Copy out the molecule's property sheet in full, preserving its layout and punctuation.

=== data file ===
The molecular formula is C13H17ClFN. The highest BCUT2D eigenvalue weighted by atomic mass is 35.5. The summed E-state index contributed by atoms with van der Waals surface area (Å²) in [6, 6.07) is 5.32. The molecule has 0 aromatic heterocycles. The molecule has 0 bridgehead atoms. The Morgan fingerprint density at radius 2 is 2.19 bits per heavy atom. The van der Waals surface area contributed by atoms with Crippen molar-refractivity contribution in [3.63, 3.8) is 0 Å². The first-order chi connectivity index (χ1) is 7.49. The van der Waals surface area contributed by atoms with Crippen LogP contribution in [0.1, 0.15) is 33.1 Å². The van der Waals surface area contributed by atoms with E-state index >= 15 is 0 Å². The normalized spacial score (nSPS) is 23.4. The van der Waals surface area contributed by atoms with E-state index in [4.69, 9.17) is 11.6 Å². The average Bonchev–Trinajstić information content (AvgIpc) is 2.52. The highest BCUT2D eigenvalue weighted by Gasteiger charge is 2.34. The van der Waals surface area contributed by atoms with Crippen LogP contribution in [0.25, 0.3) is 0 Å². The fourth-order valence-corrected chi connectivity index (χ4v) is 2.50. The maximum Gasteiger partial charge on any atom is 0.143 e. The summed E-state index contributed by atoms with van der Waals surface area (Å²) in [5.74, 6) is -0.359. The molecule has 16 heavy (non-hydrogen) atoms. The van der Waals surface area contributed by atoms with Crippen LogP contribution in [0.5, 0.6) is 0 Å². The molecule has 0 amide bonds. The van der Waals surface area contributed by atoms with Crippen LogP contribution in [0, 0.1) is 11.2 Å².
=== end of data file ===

The molecular formula is C13H17ClFN. The highest BCUT2D eigenvalue weighted by atomic mass is 35.5. The summed E-state index contributed by atoms with van der Waals surface area (Å²) in [6, 6.07) is 5.32. The molecule has 0 aromatic heterocycles. The molecule has 0 bridgehead atoms. The Morgan fingerprint density at radius 2 is 2.19 bits per heavy atom. The van der Waals surface area contributed by atoms with Crippen molar-refractivity contribution in [3.63, 3.8) is 0 Å². The first-order chi connectivity index (χ1) is 7.49. The van der Waals surface area contributed by atoms with Crippen LogP contribution in [0.1, 0.15) is 33.1 Å². The van der Waals surface area contributed by atoms with E-state index >= 15 is 0 Å². The normalized spacial score (nSPS) is 23.4. The van der Waals surface area contributed by atoms with E-state index in [4.69, 9.17) is 11.6 Å². The average Bonchev–Trinajstić information content (AvgIpc) is 2.52. The highest BCUT2D eigenvalue weighted by Gasteiger charge is 2.34. The van der Waals surface area contributed by atoms with Crippen LogP contribution in [0.25, 0.3) is 0 Å². The fourth-order valence-corrected chi connectivity index (χ4v) is 2.50. The maximum Gasteiger partial charge on any atom is 0.143 e. The summed E-state index contributed by atoms with van der Waals surface area (Å²) in [5.74, 6) is -0.359. The molecule has 16 heavy (non-hydrogen) atoms. The van der Waals surface area contributed by atoms with Crippen LogP contribution in [0.5, 0.6) is 0 Å². The molecule has 0 amide bonds. The van der Waals surface area contributed by atoms with Crippen LogP contribution in [0, 0.1) is 11.2 Å².